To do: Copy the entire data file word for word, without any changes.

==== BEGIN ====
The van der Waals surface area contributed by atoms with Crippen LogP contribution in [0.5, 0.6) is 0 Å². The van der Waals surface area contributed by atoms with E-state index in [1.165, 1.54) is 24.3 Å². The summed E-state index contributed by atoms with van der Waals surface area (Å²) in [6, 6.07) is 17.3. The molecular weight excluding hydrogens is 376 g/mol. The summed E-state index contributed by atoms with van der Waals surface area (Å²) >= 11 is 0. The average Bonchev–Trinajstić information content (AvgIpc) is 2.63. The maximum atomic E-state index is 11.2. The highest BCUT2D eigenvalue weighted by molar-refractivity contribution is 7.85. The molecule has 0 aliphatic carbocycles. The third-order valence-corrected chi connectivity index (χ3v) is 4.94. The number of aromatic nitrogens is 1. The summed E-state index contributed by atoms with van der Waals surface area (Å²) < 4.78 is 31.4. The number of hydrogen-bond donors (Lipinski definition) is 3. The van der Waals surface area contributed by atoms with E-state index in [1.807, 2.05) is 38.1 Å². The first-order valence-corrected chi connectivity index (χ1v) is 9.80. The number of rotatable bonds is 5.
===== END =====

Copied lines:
The van der Waals surface area contributed by atoms with Crippen LogP contribution in [0.5, 0.6) is 0 Å². The van der Waals surface area contributed by atoms with E-state index in [1.165, 1.54) is 24.3 Å². The summed E-state index contributed by atoms with van der Waals surface area (Å²) in [6, 6.07) is 17.3. The molecular weight excluding hydrogens is 376 g/mol. The summed E-state index contributed by atoms with van der Waals surface area (Å²) >= 11 is 0. The average Bonchev–Trinajstić information content (AvgIpc) is 2.63. The maximum atomic E-state index is 11.2. The highest BCUT2D eigenvalue weighted by molar-refractivity contribution is 7.85. The molecule has 0 aliphatic carbocycles. The third-order valence-corrected chi connectivity index (χ3v) is 4.94. The number of aromatic nitrogens is 1. The summed E-state index contributed by atoms with van der Waals surface area (Å²) < 4.78 is 31.4. The number of hydrogen-bond donors (Lipinski definition) is 3. The van der Waals surface area contributed by atoms with E-state index in [1.807, 2.05) is 38.1 Å². The first-order valence-corrected chi connectivity index (χ1v) is 9.80. The number of rotatable bonds is 5.